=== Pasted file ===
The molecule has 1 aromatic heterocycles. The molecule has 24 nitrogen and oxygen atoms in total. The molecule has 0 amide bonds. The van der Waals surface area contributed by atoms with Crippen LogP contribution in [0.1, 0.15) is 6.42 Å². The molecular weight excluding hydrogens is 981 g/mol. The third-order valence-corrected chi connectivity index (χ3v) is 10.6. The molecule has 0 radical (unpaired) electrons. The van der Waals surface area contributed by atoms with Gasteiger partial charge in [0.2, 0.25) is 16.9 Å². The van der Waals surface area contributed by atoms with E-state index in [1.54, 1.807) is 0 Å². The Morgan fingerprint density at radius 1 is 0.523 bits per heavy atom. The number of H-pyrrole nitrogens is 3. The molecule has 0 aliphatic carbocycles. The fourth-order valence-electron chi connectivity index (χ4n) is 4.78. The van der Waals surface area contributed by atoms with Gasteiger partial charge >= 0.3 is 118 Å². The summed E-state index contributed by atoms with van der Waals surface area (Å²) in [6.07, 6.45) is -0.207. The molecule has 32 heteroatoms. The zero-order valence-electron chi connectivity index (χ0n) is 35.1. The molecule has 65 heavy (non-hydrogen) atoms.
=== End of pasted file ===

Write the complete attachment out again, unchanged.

The molecule has 1 aromatic heterocycles. The molecule has 24 nitrogen and oxygen atoms in total. The molecule has 0 amide bonds. The van der Waals surface area contributed by atoms with Crippen LogP contribution in [0.1, 0.15) is 6.42 Å². The molecular weight excluding hydrogens is 981 g/mol. The third-order valence-corrected chi connectivity index (χ3v) is 10.6. The molecule has 0 radical (unpaired) electrons. The van der Waals surface area contributed by atoms with Gasteiger partial charge in [0.2, 0.25) is 16.9 Å². The van der Waals surface area contributed by atoms with E-state index in [1.54, 1.807) is 0 Å². The Morgan fingerprint density at radius 1 is 0.523 bits per heavy atom. The number of H-pyrrole nitrogens is 3. The molecule has 0 aliphatic carbocycles. The fourth-order valence-electron chi connectivity index (χ4n) is 4.78. The van der Waals surface area contributed by atoms with Gasteiger partial charge >= 0.3 is 118 Å². The summed E-state index contributed by atoms with van der Waals surface area (Å²) in [6.07, 6.45) is -0.207. The molecule has 32 heteroatoms. The zero-order valence-electron chi connectivity index (χ0n) is 35.1. The molecule has 65 heavy (non-hydrogen) atoms.